Almost 70,000 people across Norfolk are set to lose £20 a week in Universal Credit - which could have a "severe impact", charities have warned.

A £20 uplift in Universal Credit (UC) was introduced during the Covid pandemic to help those struggling to cope.

Campaigners and MPs have said the extra money has been a lifeline to those struggling to make ends meet, many of who are still in work.

With the uplift set to end on October 6, thousands of families across Norfolk will lose £1,040 of annual income.

Eastern Daily Press: Boris Johnson speaks during Prime Minister's Questions in the House of Commons.Boris Johnson speaks during Prime Minister's Questions in the House of Commons. (Image: PA Wire/PA Images)

As of June 2021, 69,895 people across Norfolk were on UC — Breckland 9,678, Broadland 6,448, Great Yarmouth 13,923, West Norfolk 10,986, North Norfolk 6,427, Norwich 14,907, South Norfolk 7,526.

Of them, 30,346 were in employment — around 43.4pc.

"It's going to have a very severe impact on people," said Joe Norton from Norfolk Citizens Advice.

"£20 a week might not sound like a huge amount of money but it is if we look at it as a percentage of income - for some people it can be 20pc.

"It was seen as a temporary uplift but after 18 months it will feel like a significant cut.

"This uplift has often helped people cover their shortfall [in rent] there will be a knock-on effect of people getting into rent arrears which could see people getting evicted."

The end of UC could come with the double blow of the end of furlough, which local charity bosses warn could bring a "tsunami of homelessness".

Hannah Worsley, boss of the Norwich Foodbank, said they have had people come to them for the first time because of the pandemic.

“More than half of referalls are now stating low income - they are saying they don’t have enough to make ends meet.

"We have got a lot of people coming to us saying they never expected to use a food bank - many used to donate to us."

Mr Worsley this could be a "perfect storm" coming at the worst time, with winter always one of the busiest periods.

While the number of people asking for support from the Norwich Foodbank had dropped from the pandemic peak, Ms Worsley warned it was likely to rise again.

“Going into winter we have got Covid, the end of furlough and UC, they could all bring about more demand."

Boris Johnson has dismissed calls to make the uplift permanent, he said: “My strong preference is for people to see their wages rise through their efforts rather than through taxation of other people put into their pay packets."

North Norfolk conservative MP, Duncan Baker, supported the PM, saying the economy was showing improvements.

He said: "Now, as the country unlocks it is only right we focus on creating jobs, improving prospects and supporting people back into work, particularly in sectors like tourism and hospitality where there are so many vacancies in North Norfolk.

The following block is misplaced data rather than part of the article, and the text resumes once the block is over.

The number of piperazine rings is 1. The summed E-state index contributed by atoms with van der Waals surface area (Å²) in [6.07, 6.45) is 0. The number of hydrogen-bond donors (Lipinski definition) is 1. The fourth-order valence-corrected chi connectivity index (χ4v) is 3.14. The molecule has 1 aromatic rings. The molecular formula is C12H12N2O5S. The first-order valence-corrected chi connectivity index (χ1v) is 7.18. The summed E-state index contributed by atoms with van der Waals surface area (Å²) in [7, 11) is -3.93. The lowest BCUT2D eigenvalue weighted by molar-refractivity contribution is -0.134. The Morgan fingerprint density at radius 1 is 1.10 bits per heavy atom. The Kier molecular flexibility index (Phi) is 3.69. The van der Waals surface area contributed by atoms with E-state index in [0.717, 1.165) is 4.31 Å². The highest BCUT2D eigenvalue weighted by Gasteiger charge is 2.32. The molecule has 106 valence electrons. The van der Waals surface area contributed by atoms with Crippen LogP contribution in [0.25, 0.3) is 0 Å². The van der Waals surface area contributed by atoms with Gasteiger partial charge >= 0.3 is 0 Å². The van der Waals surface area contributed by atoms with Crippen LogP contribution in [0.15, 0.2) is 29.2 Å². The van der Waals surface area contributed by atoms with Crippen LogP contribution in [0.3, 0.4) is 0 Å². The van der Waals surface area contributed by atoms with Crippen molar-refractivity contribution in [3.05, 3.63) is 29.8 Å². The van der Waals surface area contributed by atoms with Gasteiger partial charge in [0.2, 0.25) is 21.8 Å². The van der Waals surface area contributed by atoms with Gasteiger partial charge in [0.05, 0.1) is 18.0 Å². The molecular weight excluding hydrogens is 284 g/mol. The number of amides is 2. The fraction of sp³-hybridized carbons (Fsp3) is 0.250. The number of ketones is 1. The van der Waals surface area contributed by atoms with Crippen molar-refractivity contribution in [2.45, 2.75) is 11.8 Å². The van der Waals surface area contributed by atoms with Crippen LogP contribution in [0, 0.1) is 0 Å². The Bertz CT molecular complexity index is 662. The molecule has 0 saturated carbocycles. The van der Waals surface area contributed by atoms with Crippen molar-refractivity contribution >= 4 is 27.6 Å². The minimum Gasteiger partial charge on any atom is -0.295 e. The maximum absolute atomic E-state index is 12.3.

"The government’s national plans are aiming to support 2m people into work through a £33bn package for jobs.”

This was backed by Norwich North MP Chloe Smith who called the uplift a sensible temporary part of the response to the pandemic.

Adding: "There has also been a lot of other support, such as help for renters, protection via energy bills and the holiday activities and food programme.

"We have to look to the future now and plan for what’s needed after the pandemic.”

Norwich South Labour MP Clive Lewis is among those calling for the uplift to stay.

“The Joseph Rowntree Foundation says this is the biggest one-off cut to social security since WW2," he said.

"In Norwich, hundreds of people will be swept into poverty - with almost half of those being children."

Mr Lewis said the UK is close to the bottom of the international league table for unemployment support and the cut showed "warped priorities" of the government.

Waveney Conservative MP, Peter Aldous, is among those calling for the uplift to be made permanent.

In an open letter to the PM, he urged the government to change course, saying he was "alarmed" at their failure to heed the warnings.

What is Universal Credit?

Universal Credit is a working-age benefit that replaced six former benefits into one payment. These were:

  • Child Tax Credit

  • Housing Benefit

  • Income Support

  • income-based Jobseeker’s Allowance (JSA)

  • income-related Employment and Support Allowance (ESA)

  • Working Tax Credit

UC is intended for people on low income or out of work over the age of 18 and under state pension age.

The UC payment is made up of a standard allowance and extra amounts that apply if you have children, a disability or health condition that prevents you from working, or need help paying rent.

From October 6, a single person under 25 will get £257.33, down from £344 currently.

Concerned about the cut or need help?

Norfolk Citizens Advice offers free, confidential help on benefits and debt advice at

The Trussel Trust provides emergency food across the UK visit

The Money and Pensions service has a money navigator tool to help with coronavirus-related money matters at